Provoked by the professor's story, other faculty members have since engaged in a lively conversation about how to avoid his fate. Their suggestions run the gamut: Force students to write all drafts in class, one says. Adopt a zero-tolerance, flunk-'em attitude, says another. Hold oral exams. Shift to assignments that rely on libraries and printed texts rather than online materials. Build creative projects that require students to turn in interview recordings or blend personal narratives into their research. Remove the temptation to cheat at the last minute by breaking up assignments into multiple pieces with discrete due dates.

Student Use of Software

Another strategy is to let students use Turnitin on their own drafts. That's the approach taken by Paulette Swartzfager, a lecturer at the Rochester Institute of Technology who has taught freshman writing for 40 years. In her case, the idea came from an unlikely source: a student.

Ms. Swartzfager was discussing inadequate paraphrasing last year when the student asked if she had used Turnitin. She replied that she had not; like other Turnitin resisters, she wanted to teach, not police. But the student explained that Turnitin can be set to allow students to read its reports. The lecturer gave it a try, and now all of her students screen their work as a default.

"What's happened as a result of this has just been wonderful," Ms. Swartzfager says. "They use it as a tool. They keep resubmitting it and working on it until it gets appropriately in their own words, or in quotations, or cited." The students, she adds, are "not nearly so nervous."

Some students, like Hassan Alsaffar, even use the access that Ms. Swartzfager gives them to scan papers for classes taught by professors who don't use Turnitin. "Because English is my second language, I'm afraid that I may take some words or sentences" from sources and use them in a way that "could be plagiarism," says Mr. Alsaffar, a soft-spoken junior from Saudi Arabia.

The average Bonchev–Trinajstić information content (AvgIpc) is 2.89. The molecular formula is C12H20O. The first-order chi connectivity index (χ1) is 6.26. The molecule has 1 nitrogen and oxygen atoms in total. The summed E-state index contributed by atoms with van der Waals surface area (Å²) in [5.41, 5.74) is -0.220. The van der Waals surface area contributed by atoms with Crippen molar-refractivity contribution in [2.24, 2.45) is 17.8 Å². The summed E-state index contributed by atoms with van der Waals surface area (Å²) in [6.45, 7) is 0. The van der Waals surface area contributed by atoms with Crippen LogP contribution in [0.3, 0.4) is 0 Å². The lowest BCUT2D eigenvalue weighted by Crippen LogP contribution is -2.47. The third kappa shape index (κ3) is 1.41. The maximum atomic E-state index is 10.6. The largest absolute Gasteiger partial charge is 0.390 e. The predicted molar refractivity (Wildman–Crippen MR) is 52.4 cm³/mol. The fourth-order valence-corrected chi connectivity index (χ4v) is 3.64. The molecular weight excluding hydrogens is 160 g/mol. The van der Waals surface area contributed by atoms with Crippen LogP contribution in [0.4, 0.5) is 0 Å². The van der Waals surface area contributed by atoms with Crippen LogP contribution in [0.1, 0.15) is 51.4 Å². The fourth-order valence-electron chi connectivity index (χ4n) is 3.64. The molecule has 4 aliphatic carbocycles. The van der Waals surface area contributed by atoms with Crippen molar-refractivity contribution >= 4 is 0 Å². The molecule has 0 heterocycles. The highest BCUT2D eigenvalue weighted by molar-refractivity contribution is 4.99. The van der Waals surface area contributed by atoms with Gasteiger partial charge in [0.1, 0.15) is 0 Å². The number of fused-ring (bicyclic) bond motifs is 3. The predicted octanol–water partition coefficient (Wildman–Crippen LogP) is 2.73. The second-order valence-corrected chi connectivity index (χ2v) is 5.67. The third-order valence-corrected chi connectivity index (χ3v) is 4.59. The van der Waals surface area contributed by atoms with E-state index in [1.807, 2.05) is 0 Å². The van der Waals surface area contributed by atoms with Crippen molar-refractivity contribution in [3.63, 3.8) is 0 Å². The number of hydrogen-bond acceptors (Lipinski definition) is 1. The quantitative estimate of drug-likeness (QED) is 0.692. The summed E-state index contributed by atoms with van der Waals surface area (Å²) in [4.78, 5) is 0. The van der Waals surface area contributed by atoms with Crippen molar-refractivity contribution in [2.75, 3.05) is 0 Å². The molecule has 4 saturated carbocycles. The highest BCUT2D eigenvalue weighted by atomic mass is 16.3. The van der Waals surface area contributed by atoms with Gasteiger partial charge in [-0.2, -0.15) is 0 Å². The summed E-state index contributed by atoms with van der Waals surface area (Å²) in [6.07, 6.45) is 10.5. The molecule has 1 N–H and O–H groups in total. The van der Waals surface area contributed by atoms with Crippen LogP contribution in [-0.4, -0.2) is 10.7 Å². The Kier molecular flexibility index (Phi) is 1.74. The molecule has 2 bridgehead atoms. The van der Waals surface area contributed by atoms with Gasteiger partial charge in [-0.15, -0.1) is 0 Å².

He tries to paraphrase but sometimes doesn't do it well enough. Turnitin shows him where. "I would like to have it in almost every class," he says.

But many professors don't use the software, or don't allow students to screen drafts. So iParadigms, the company that makes Turnitin, rolled out a new product geared directly to students: WriteCheck. For a base price of $7 per paper, students can vet their work against the same databases professors use with Turnitin. (Those repositories comprise 14 billion Web pages, 150 million student papers, and about 110 million periodical articles.)

WriteCheck has attracted 250,000 student users since its debut, in 2008, according to the company. But recently it has aroused fear and outright hostility from some professors and experts on cheating.

For Teresa A. Fishman, director of Clemson's academic-integrity center, the software signals the escalation of a technology battle that has parallels in law enforcement.

As a police officer in Missouri in the 1980s, Ms. Fishman would watch her agency buy the latest speed gun. Then a new radar detector would come out to help drivers evade it. Sometimes the same company made both—just as iParadigms makes both WriteCheck and Turnitin.

"In that case, it turns out to work pretty well, because what the police want is for the people to slow down anyway," she says. "But in our case, we're trying to teach people something, and we don't want them to be able to avoid learning the lesson."

Ms. Fishman worries that students might simply scramble the words in spots that trip WriteCheck, rather than use it to flag where they neglected to cite something.

David E. Harrington, an economics professor at Kenyon College, blasted the product in a September blog post. He argues that WriteCheck undermines professors' ability to use Turnitin as a deterrent against plagiarists. That's especially true in large classes like introductory economics, he says, where an essay assignment is likely to involve a generic topic—consumer reaction to gas prices, say—that has been written about in papers available online.